Forest Preserve District of Cook County, Illinois
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Nature Bulletin No. 332-A   February 15, 1969
Forest Preserve District of Cook County
George W. Dunne, President
Roland F. Eisenbeis, Supt. of Conservation

Few sights are more restful and attractive than a moss-covered rock or log in a deep woods or along a secret shady stream. At close range, in a child's imagination, a carpet of moss is a fairy forest where the "little people" make magic beneath its make-believe "trees".

The word "Moss", strictly speaking, belongs to a certain definite group of tiny green plants, but in common usage many other small greenish plants are also called mosses. For example, reindeer moss is really a lichen. Spanish moss is a flowering plant related to the pineapple. It grows on trees in festoons that dangle like long gray beards. The "moss" on the shady side of a tree trunk is an alga, The true mosses grow from sea level to above the timberline on mountains, and from the moist tropics to the arctic tundras which are blanketed with lichens and mosses. In temperate regions, though not conspicuous, we find them on the soil of old fields, rocks, trunks of trees, and rotting logs; in moist woods and bogs; and even under water in swift streams. Perhaps because of smoke and fumes, they are seldom found in cities.

Mosses furnish no food to man and appear to have little value but they play, and always have played, an essential role in the colonization of land areas by our modern flowering plants. On the barren rocks and areas exposed by glaciation, lichens grew first. When they died, leaving a trace of organic matter, this allowed mosses to follow and, after them, our modern trees and flowers. Mosses are hardy. Even in midwinter the greenest thing you are likely to find is a bed of moss.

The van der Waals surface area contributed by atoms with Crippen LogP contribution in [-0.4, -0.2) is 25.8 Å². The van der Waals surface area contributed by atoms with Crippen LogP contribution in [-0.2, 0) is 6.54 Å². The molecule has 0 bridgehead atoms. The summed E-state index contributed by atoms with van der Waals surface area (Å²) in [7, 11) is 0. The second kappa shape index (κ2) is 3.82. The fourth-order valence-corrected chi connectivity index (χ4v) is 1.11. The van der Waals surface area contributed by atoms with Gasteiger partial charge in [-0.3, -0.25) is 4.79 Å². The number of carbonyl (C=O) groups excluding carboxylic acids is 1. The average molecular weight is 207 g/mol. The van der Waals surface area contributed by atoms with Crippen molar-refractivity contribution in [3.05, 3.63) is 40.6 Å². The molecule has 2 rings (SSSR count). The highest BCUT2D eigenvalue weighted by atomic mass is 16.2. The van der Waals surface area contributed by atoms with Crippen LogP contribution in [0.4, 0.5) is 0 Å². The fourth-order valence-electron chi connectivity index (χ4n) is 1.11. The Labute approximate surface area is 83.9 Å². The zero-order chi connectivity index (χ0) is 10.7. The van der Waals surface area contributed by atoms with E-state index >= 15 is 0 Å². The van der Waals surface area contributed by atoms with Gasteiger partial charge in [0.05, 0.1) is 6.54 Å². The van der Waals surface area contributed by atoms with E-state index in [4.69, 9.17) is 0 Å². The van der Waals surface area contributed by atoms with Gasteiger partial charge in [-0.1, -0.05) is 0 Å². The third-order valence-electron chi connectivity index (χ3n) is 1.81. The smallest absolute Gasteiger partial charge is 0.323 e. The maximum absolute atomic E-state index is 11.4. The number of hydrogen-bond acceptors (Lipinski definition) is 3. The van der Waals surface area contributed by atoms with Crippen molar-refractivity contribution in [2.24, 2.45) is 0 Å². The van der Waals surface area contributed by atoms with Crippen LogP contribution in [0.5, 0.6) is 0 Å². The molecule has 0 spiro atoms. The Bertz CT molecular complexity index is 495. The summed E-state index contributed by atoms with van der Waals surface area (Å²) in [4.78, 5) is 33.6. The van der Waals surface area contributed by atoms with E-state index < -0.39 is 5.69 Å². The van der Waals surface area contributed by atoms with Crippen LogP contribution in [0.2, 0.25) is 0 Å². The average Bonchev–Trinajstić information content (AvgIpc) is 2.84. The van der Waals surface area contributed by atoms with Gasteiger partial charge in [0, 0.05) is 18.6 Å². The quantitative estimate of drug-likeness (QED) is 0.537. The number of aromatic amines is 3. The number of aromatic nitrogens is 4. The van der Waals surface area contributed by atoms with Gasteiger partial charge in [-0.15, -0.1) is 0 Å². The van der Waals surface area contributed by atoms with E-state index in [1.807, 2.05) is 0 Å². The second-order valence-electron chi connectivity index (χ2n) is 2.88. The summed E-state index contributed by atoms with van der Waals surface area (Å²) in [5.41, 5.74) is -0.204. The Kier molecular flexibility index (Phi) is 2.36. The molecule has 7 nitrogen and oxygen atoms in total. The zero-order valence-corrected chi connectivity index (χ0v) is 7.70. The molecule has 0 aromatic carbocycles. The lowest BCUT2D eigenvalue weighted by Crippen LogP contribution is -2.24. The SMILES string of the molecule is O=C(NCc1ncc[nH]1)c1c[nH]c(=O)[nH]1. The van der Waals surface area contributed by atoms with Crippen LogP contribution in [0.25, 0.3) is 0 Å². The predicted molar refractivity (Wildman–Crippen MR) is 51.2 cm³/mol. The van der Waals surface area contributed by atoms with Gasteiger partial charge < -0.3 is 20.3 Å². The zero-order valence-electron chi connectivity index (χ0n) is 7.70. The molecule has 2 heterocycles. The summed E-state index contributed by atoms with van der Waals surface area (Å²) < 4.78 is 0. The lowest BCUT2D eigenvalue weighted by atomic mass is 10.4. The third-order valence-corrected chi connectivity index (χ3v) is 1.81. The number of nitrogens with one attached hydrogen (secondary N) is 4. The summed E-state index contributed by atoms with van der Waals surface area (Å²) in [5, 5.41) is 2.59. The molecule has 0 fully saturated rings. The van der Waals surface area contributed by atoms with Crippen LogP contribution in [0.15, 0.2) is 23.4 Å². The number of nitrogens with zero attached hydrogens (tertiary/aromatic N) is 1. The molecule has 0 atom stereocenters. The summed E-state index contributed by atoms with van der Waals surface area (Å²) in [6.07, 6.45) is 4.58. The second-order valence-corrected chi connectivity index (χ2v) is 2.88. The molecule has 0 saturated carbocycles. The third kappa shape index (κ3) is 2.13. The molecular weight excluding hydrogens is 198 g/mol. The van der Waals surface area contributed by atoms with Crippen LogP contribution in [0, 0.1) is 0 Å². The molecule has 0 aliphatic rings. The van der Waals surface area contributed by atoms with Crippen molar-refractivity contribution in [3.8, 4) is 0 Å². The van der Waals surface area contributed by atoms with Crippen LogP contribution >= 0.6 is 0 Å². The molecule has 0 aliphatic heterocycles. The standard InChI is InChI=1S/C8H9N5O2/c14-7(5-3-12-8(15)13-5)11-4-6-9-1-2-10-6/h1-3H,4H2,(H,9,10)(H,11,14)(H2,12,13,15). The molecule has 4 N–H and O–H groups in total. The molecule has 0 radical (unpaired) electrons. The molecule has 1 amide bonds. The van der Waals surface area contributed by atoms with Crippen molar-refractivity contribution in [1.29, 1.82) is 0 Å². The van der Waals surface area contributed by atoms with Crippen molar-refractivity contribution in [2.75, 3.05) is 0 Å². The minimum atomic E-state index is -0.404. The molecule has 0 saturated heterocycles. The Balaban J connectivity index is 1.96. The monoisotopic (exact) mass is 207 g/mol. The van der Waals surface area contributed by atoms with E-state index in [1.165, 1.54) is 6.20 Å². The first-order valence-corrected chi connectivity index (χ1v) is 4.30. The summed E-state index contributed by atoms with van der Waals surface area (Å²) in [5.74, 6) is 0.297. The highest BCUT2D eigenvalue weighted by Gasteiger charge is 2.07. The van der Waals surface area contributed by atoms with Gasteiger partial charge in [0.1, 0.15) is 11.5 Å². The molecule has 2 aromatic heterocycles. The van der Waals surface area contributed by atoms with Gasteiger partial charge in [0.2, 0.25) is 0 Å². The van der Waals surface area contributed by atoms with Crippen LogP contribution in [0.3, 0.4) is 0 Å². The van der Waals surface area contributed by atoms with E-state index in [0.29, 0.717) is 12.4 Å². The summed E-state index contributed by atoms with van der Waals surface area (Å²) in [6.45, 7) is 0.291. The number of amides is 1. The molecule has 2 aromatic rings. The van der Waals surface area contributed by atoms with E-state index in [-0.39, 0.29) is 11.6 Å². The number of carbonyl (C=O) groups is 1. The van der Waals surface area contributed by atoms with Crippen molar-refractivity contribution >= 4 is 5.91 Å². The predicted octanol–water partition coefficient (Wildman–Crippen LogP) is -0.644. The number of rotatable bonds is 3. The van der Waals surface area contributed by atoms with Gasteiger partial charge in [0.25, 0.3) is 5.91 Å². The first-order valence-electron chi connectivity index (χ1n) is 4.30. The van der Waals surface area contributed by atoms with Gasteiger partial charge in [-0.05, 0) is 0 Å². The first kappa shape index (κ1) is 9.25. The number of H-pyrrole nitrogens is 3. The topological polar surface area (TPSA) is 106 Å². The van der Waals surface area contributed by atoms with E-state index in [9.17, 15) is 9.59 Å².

Of the 1000 or more species and varieties known to the experts -- and it takes an expert to name some of them -- there are a dozen or more that an amateur with a lens can find and identify in the Chicago region. All are built in the same general way and the Hairy Cap Moss, also called Pigeon Wheat, may be chosen as an example. It is a rather coarse moss, growing on dry open knolls near damp woodlands. In fall or winter it is a greenish-brown cushion of bristling stems. In early summer it is tipped with the vivid green of new growth on top of the old dead growth of previous years. At this time it also sports a forest of shining ruddy stiff bristles each bearing a woolly object like a small grain of wheat. This is covered with a pointed cap which encloses the spore capsule. When the spores are ripe, this cap falls off to expose a beautiful green four-sided "pepper box" which sifts the fine dust-like spores into every passing breeze.

In a damp suitable place, one of these spores sprouts and grows-into a sprawling network -- perhaps the size of your hand -- of green threads which produce knots or buds. Each of these shoots up a leafy stem held erect by fine root-like anchors -- the "trees" of the elfin forest. Some stems are topped with rosettes of leaves set in little cups which produce sperm cells. Melting snow or spattering raindrops carry these swimming sperm cells to egg cells that appear on the tips of other stems. From these, a new spore capsule grows and so the cycle is repeated.

Best known is the Sphagnum or peat moss which grows in bogs and gradually forms peat as it lives and dies. Because each pound of it can absorb as much as 200 times its weight of water and still remain loose, it is harvested on a large scale for use in nurseries, for shipping plants, and for making surgical dressings.

Irish moss, neither green nor a moss, is an edible seaweed used in puddings.

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